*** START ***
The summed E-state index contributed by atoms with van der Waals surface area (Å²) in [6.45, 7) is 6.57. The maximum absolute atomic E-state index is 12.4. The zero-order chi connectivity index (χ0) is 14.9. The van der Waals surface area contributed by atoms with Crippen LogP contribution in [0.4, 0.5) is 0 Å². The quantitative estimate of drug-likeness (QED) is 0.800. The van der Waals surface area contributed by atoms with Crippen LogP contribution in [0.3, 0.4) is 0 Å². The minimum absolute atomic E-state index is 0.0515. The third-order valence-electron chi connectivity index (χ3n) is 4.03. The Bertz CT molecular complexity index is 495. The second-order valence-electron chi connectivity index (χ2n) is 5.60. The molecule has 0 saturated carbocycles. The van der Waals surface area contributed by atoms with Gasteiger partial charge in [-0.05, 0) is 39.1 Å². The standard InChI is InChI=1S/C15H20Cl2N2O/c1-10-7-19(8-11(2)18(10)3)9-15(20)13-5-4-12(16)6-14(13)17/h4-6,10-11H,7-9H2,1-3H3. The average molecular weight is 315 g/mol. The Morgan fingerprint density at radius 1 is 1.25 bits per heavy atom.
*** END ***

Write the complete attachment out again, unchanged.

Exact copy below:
The summed E-state index contributed by atoms with van der Waals surface area (Å²) in [6.45, 7) is 6.57. The maximum absolute atomic E-state index is 12.4. The zero-order chi connectivity index (χ0) is 14.9. The van der Waals surface area contributed by atoms with Crippen LogP contribution in [0.4, 0.5) is 0 Å². The quantitative estimate of drug-likeness (QED) is 0.800. The van der Waals surface area contributed by atoms with Crippen LogP contribution in [0.3, 0.4) is 0 Å². The minimum absolute atomic E-state index is 0.0515. The third-order valence-electron chi connectivity index (χ3n) is 4.03. The Bertz CT molecular complexity index is 495. The second-order valence-electron chi connectivity index (χ2n) is 5.60. The molecule has 0 saturated carbocycles. The van der Waals surface area contributed by atoms with Gasteiger partial charge in [-0.05, 0) is 39.1 Å². The standard InChI is InChI=1S/C15H20Cl2N2O/c1-10-7-19(8-11(2)18(10)3)9-15(20)13-5-4-12(16)6-14(13)17/h4-6,10-11H,7-9H2,1-3H3. The average molecular weight is 315 g/mol. The Morgan fingerprint density at radius 1 is 1.25 bits per heavy atom.